Many have devoted time, money and resources in the search for the Loch Ness Monster. Some, like the late Tim Dinsdale, made it their life's ambition to solve the Nessie enigma and prove her existence to the world. Nessie hunters over the years have included teams from the now-defunct Loch Ness Investigation Bureau with their Lochside vigils, Robert Love's early sonar expeditions, Dan Taylor's Viperfish mini-submarine searches, and the high tech 1987 "Operation Deepscan," which reported several unidentified moving objects during a systematic sonar sweep of the entire Loch.
One of the best-publicized and most fruitful expeditions was that of the Academy of Applied Sciences of Boston, Massachusetts in 1976. Sponsored by the New York Times, expedition leader Dr. Robert Rines took an underwater photograph of the Loch Ness monster on June 20, 1975. The photograph shows what may be the 20 foot long body of the creature. A photograph purporting to show the creature's head was identified in 1987 during Operation Deepscan as a stump. A third photograph, said to show a flipper, was computer-enhanced before it was released to the public, engendering considerable controversy among scientists and monster buffs. Like so many other such photographs, however, it remains inconclusive and open to personal interpretation. In 1978, on the strength of these photographs and others, Sir Peter Scott took it upon himself to give Nessie a scientific name, Nessiteras rhombopteryx, meaning "Ness wonder with a diamond shaped fin."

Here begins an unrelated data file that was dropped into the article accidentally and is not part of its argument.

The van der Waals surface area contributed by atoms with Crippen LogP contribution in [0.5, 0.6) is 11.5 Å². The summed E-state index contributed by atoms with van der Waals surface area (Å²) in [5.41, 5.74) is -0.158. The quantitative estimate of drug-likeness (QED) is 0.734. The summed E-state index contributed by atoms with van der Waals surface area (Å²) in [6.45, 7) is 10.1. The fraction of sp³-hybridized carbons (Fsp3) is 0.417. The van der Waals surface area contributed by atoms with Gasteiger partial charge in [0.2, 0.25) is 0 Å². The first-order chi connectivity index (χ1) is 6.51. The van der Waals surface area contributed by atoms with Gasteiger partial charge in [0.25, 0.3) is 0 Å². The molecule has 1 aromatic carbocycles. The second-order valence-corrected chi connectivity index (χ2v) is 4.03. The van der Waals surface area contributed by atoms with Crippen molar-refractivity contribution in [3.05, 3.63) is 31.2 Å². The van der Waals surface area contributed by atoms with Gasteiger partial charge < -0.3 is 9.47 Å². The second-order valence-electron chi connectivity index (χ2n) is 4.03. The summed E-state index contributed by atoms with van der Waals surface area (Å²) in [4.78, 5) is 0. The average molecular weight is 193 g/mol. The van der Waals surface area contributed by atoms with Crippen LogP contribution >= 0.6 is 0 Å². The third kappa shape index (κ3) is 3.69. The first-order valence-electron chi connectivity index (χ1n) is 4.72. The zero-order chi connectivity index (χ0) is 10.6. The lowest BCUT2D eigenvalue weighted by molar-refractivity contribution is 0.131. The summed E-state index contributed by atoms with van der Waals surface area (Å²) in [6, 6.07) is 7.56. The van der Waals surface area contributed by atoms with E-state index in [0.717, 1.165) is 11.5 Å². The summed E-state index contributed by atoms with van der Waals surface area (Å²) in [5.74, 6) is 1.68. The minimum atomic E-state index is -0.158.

On June 29, 1993, a four-week $150,000 project was launched that aimed to determine once and for all if Nessie exists. A partnership between Project Urquhart and the Discovery cable channel, the object of the scientists on the team is to study the biology of the loch and, if a monster is part of that biology, so be it! The results of the project have not been made public at the time that this is being written, and Nessie aficionados everywhere will be keeping their fingers crossed.